Dallas paramedics will soon make nonemergency house calls to frequent ambulance riders as Dallas Fire-Rescue reviews ways to respond to soaring ambulance demand.
"For a fact, we have some people who know the cafeteria menu at the hospital, and they'll call us to get a ride to the hospital just to get a good meal," Assistant Chief Norman Seals said.
On Monday, Seals briefed the Dallas City Council Public Safety Committee on plans for a Mobile Community Healthcare Program.
Dallas answered 193,820 emergency medical service calls in the past year, up 6.5 percent from the year before. The increase in demand has far outpaced Dallas population growth.
Among all patients, 54 percent are uninsured and 51 percent of bills are unpaid.
Seals said 253 of the most frequent ambulance users called at least once per month in the past year.
Starting in January, frequent riders will be the focus of the MCHP, with four paramedics in training for it now.
The City Council already included $645,000 for the program in the new city budget.
"We'll identify any needs they have and maybe hook them up with religious organizations, whatever avenue we can find to get help for this person," Seals said.
Committee members were pleased with MCHP.
"We need to reduce the number of frequent fliers who are using our ambulances in inappropriate ways, and this program is going to help us get there," Councilwoman Sandy Greyson said.
But Greyson and others were concerned MCHP could be used to reduce the number of ambulances on the street.
"I'm not looking at this as a way to come back and say we're going to take an ambulance out of service at all -- at all," Councilman Scott Griggs said. "I'd like to take that off the table right now."
DFR officials said cutting ambulances is not planned, but MCHP is one of several methods being considered to respond to growing EMS demand.
"We're better served all the way around to restructure what we have and reallocate what we have in order to grow the system," Seals said.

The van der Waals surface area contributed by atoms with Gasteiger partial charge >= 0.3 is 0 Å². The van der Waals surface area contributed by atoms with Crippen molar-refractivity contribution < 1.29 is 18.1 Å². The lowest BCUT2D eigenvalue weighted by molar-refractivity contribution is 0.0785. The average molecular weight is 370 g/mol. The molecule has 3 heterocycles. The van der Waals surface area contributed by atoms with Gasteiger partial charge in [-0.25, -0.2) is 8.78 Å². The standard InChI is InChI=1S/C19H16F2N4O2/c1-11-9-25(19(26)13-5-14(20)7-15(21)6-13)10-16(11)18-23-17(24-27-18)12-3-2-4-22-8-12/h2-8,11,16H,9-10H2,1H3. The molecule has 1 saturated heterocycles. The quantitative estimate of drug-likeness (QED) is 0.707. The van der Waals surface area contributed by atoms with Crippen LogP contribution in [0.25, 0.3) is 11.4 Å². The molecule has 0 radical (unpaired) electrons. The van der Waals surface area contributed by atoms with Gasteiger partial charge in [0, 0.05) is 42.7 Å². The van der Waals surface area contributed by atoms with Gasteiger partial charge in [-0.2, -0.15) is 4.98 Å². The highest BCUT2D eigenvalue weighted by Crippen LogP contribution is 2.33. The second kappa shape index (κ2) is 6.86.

Dallas operates 40 ambulances with three more added in peak hours.
All of them are Advanced Life Support units with the latest cardiac care equipment and highly trained paramedics.
At least one paramedic firefighter also rides on all Dallas fire engines for basic life support.
Tiered response for emergency medical calls could help keep ALS ambulances available for the most critical cases.
Highly trained call-takers would determine which calls could be answered first by BLS fire engines instead of the current method of using engines as a backup when ambulances are in service.
Several committee members were concerned about possible errors sending the proper response based on information provided by callers.
"Sometimes that's difficult to determine, because the people that are making that assessment are nonmedical professionals, and they might not be able to describe it correctly," said Councilwoman Jennifer Staubach Gates, who is also a trained nurse.
DFR Chief Louie Bright promised to return to the Public Safety Committee in the near future with more information about tiered response before the change is implemented.
"There's still a lot of research, a lot of things that could take place in the future," he said. "We're not looking to reduce the number of units."
Editor's Note: The original article stated that city council had already included $465,000 for the program in the new city budget. They included $645,000 in the new budget.